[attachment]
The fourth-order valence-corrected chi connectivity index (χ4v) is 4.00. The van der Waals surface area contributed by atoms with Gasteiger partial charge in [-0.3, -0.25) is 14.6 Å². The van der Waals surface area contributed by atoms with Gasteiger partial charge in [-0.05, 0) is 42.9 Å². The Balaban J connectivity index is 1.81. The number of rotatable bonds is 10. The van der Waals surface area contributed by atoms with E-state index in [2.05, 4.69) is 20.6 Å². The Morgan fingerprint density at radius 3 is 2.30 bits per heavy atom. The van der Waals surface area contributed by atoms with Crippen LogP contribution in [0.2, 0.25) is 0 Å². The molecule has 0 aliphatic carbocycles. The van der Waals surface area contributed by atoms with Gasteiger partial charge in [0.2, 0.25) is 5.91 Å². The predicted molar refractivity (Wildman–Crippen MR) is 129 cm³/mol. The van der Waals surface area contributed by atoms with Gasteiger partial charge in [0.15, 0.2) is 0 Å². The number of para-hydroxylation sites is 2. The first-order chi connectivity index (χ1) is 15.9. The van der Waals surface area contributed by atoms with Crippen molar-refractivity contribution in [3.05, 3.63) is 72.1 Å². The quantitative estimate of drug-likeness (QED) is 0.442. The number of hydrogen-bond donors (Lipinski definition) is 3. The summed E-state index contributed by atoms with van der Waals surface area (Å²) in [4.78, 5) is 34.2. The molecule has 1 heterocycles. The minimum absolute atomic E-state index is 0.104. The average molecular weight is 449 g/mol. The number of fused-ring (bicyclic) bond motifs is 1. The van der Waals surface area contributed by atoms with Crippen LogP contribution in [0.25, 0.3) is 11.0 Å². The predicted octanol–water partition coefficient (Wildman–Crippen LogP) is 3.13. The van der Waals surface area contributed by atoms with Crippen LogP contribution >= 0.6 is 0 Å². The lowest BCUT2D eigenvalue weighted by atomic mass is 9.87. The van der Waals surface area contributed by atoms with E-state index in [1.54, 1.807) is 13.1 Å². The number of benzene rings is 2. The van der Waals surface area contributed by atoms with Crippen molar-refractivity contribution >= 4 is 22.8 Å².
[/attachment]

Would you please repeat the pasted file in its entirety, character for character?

The fourth-order valence-corrected chi connectivity index (χ4v) is 4.00. The van der Waals surface area contributed by atoms with Gasteiger partial charge in [-0.3, -0.25) is 14.6 Å². The van der Waals surface area contributed by atoms with Gasteiger partial charge in [-0.05, 0) is 42.9 Å². The Balaban J connectivity index is 1.81. The number of rotatable bonds is 10. The van der Waals surface area contributed by atoms with E-state index in [2.05, 4.69) is 20.6 Å². The Morgan fingerprint density at radius 3 is 2.30 bits per heavy atom. The van der Waals surface area contributed by atoms with Crippen LogP contribution in [0.2, 0.25) is 0 Å². The molecule has 0 aliphatic carbocycles. The van der Waals surface area contributed by atoms with Gasteiger partial charge in [0.2, 0.25) is 5.91 Å². The predicted molar refractivity (Wildman–Crippen MR) is 129 cm³/mol. The van der Waals surface area contributed by atoms with Gasteiger partial charge in [0.15, 0.2) is 0 Å². The number of para-hydroxylation sites is 2. The first-order chi connectivity index (χ1) is 15.9. The van der Waals surface area contributed by atoms with Crippen molar-refractivity contribution in [3.05, 3.63) is 72.1 Å². The quantitative estimate of drug-likeness (QED) is 0.442. The number of hydrogen-bond donors (Lipinski definition) is 3. The summed E-state index contributed by atoms with van der Waals surface area (Å²) in [4.78, 5) is 34.2. The molecule has 1 heterocycles. The minimum absolute atomic E-state index is 0.104. The average molecular weight is 449 g/mol. The number of fused-ring (bicyclic) bond motifs is 1. The van der Waals surface area contributed by atoms with Crippen LogP contribution in [0.25, 0.3) is 11.0 Å². The predicted octanol–water partition coefficient (Wildman–Crippen LogP) is 3.13. The van der Waals surface area contributed by atoms with Crippen LogP contribution >= 0.6 is 0 Å². The lowest BCUT2D eigenvalue weighted by atomic mass is 9.87. The van der Waals surface area contributed by atoms with E-state index in [1.54, 1.807) is 13.1 Å². The number of benzene rings is 2. The van der Waals surface area contributed by atoms with Crippen molar-refractivity contribution >= 4 is 22.8 Å².